A research study led by University of Oklahoma assistant professor Chenghao Wang and recently published in the journal Nature Communications tackled the critical issue of how city-scale building energy consumption in urban environments will evolve under the influence of climate change.
Fossil fuels account for approximately 40% of all building energy use in urban city centers in the United States, and the U.S. Energy Information Administration reports that residential and commercial buildings in U.S. cities are one of the major energy consumers (39%) and greenhouse gas emitters (28%).
“Understanding their future energy use is very important for developing climate change mitigation strategies, improving energy efficiency, developing and implementing energy and environmental regulations, policies, and incentive plans and enhancing the resilience and adaptation of our society under future climate and extreme weather conditions,” said Wang, who leads the Sustainable Urban Futures, or SURF, Lab in the OU School of Meteorology.
“Previous studies made strides in estimating how energy use might change at the national or state levels in response to future changes in climate,” he said. “However, there is a significant gap in our understanding when it comes to the city scale. As global cities commit to ambitious sustainability goals, a more granular understanding of energy use at the city scale becomes imperative.”
The research team includes Janet Reyna and Henry Horsey from the National Renewable Energy Laboratory, Jiyun Song, Dachuan Shi and Yuyu Zhou from the University of Hong Kong, Sarah Feron from the Universidad de Santiago de Chile, Zutao Ouyang and Robert Jackson from Stanford University, and Ying Li from China Three Gorges University.
They examined 277 cities across the contiguous U.S., using model simulations and the most recent future climate projections from the Coupled Model Intercomparison Project, or CMIP6, dataset. They considered four possible warming scenarios that encompass a variety of possible climate warming scenarios and two electric power sector scenarios.
“In one power sector scenario, we assumed no future carbon policies would be implemented, but we also included a scenario that assumes rapid decarbonization and net-zero carbon emissions from the power sector by 2050, similar to with U.S. carbon-pollution-free goals announced by President Biden in 2023,” Wang said.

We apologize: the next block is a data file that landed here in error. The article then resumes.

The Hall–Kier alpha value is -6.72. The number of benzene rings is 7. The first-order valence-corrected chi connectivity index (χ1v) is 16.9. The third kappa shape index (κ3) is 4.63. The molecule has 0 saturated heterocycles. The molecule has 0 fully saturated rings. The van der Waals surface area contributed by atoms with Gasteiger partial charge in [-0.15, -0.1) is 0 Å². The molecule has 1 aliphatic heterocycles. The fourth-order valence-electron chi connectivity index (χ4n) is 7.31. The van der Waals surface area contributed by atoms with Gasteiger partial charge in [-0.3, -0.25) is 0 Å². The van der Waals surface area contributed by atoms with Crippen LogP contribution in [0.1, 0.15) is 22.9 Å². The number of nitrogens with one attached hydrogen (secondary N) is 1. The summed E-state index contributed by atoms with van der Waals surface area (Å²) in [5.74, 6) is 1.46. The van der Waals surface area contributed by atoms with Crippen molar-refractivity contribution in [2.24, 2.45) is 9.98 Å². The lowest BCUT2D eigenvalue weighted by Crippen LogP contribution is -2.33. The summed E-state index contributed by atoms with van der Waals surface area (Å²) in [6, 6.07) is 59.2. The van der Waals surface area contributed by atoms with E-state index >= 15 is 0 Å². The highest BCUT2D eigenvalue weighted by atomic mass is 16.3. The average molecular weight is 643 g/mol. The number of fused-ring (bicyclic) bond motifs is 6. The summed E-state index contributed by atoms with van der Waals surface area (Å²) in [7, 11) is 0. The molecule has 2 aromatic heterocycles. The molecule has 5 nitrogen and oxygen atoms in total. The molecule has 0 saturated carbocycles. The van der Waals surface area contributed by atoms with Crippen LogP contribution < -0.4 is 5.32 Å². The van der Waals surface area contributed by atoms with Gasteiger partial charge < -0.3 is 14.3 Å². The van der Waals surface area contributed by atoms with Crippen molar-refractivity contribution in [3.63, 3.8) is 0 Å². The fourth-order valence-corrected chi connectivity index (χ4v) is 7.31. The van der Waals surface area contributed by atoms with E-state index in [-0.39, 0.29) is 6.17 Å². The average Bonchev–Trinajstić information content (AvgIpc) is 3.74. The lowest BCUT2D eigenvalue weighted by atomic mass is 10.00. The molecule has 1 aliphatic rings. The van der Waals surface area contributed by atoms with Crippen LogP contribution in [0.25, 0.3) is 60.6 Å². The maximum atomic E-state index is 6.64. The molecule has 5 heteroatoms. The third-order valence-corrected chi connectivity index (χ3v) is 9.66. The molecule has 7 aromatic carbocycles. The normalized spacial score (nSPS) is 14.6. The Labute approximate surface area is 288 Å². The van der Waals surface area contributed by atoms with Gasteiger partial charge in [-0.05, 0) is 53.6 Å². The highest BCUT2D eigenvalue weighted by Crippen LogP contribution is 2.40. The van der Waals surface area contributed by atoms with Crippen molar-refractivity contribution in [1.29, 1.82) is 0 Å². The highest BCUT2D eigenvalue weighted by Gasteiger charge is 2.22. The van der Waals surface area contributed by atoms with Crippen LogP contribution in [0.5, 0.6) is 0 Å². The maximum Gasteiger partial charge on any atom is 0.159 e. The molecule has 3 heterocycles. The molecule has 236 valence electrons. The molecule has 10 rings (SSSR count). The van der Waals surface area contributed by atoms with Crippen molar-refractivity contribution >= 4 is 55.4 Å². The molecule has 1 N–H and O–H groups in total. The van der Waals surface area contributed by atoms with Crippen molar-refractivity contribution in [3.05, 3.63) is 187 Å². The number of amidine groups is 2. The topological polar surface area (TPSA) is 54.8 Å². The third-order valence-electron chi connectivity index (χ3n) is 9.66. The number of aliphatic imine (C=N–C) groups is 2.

To investigate how urban building energy use would evolve under future climate change, Wang’s team used an indicator called energy use intensity, or EUI. The EUI is the energy used per square foot per year and is calculated by dividing the total energy consumed by the buildings by their total gross floor area.
“Due to climate change, we found that city-scale building EUI is projected to experience uneven changes by the 2050s when compared to the 2010s,” Wang said. “The largest increase in electricity EUI will mainly occur in the South, Southwest, West, and Southeast, which will see an increase of up to 7.2%.”
They discovered that the increase in electricity EUI during warm seasons and the hottest days will be much greater than the annual change, especially in the Northwest. This difference is mainly due to the higher air conditioning adoption rate and space cooling energy use under future warming. For each degree of warming, the average city-level space cooling EUI will increase by 13.8%.
“We found an average 10.1 to 37.7% increase in the frequency of urban summer peak building electricity EUI. However, some cities will experience over 110% increases. This will require higher grid capacity and also greater resilience against power outages during extreme heat waves,” Wang said.
The team also assessed the potential changes in the source energy used by urban buildings, considering energy losses during generation, transmission and distribution.
“Power sector decarbonization is very effective in curbing the source energy consumption of future buildings in cities, but it’s crucial to further reduce direct fossil fuel combustion in buildings,” Wang said. “Simply put, we need rapid electrification for future urban buildings.”